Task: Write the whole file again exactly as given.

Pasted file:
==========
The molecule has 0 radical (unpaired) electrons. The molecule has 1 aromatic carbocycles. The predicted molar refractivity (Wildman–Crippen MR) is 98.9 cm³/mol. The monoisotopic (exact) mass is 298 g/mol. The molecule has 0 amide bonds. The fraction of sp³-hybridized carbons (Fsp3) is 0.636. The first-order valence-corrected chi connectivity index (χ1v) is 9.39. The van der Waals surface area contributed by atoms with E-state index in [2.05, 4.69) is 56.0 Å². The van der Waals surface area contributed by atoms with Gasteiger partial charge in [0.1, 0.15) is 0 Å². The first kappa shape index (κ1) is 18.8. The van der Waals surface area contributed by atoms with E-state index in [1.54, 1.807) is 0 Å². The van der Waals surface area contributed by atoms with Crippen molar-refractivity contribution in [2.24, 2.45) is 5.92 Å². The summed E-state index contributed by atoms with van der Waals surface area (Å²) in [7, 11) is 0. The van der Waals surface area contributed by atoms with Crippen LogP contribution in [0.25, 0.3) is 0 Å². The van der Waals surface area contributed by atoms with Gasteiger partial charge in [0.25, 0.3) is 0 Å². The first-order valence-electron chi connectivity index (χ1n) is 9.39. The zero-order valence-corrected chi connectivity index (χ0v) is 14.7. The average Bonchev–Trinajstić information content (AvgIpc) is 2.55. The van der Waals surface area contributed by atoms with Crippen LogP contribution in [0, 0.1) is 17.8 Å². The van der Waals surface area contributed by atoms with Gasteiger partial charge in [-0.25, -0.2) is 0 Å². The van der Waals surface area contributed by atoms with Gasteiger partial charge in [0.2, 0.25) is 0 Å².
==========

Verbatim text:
The molecule has 0 radical (unpaired) electrons. The molecule has 1 aromatic carbocycles. The predicted molar refractivity (Wildman–Crippen MR) is 98.9 cm³/mol. The monoisotopic (exact) mass is 298 g/mol. The molecule has 0 amide bonds. The fraction of sp³-hybridized carbons (Fsp3) is 0.636. The first-order valence-corrected chi connectivity index (χ1v) is 9.39. The van der Waals surface area contributed by atoms with E-state index in [2.05, 4.69) is 56.0 Å². The van der Waals surface area contributed by atoms with Gasteiger partial charge in [0.1, 0.15) is 0 Å². The first kappa shape index (κ1) is 18.8. The van der Waals surface area contributed by atoms with E-state index in [1.54, 1.807) is 0 Å². The van der Waals surface area contributed by atoms with Crippen molar-refractivity contribution in [2.24, 2.45) is 5.92 Å². The summed E-state index contributed by atoms with van der Waals surface area (Å²) in [7, 11) is 0. The van der Waals surface area contributed by atoms with Crippen LogP contribution in [0.25, 0.3) is 0 Å². The van der Waals surface area contributed by atoms with Gasteiger partial charge in [0.25, 0.3) is 0 Å². The first-order valence-electron chi connectivity index (χ1n) is 9.39. The zero-order valence-corrected chi connectivity index (χ0v) is 14.7. The average Bonchev–Trinajstić information content (AvgIpc) is 2.55. The van der Waals surface area contributed by atoms with Crippen LogP contribution in [0, 0.1) is 17.8 Å². The van der Waals surface area contributed by atoms with Gasteiger partial charge in [-0.25, -0.2) is 0 Å². The van der Waals surface area contributed by atoms with Gasteiger partial charge in [0.2, 0.25) is 0 Å².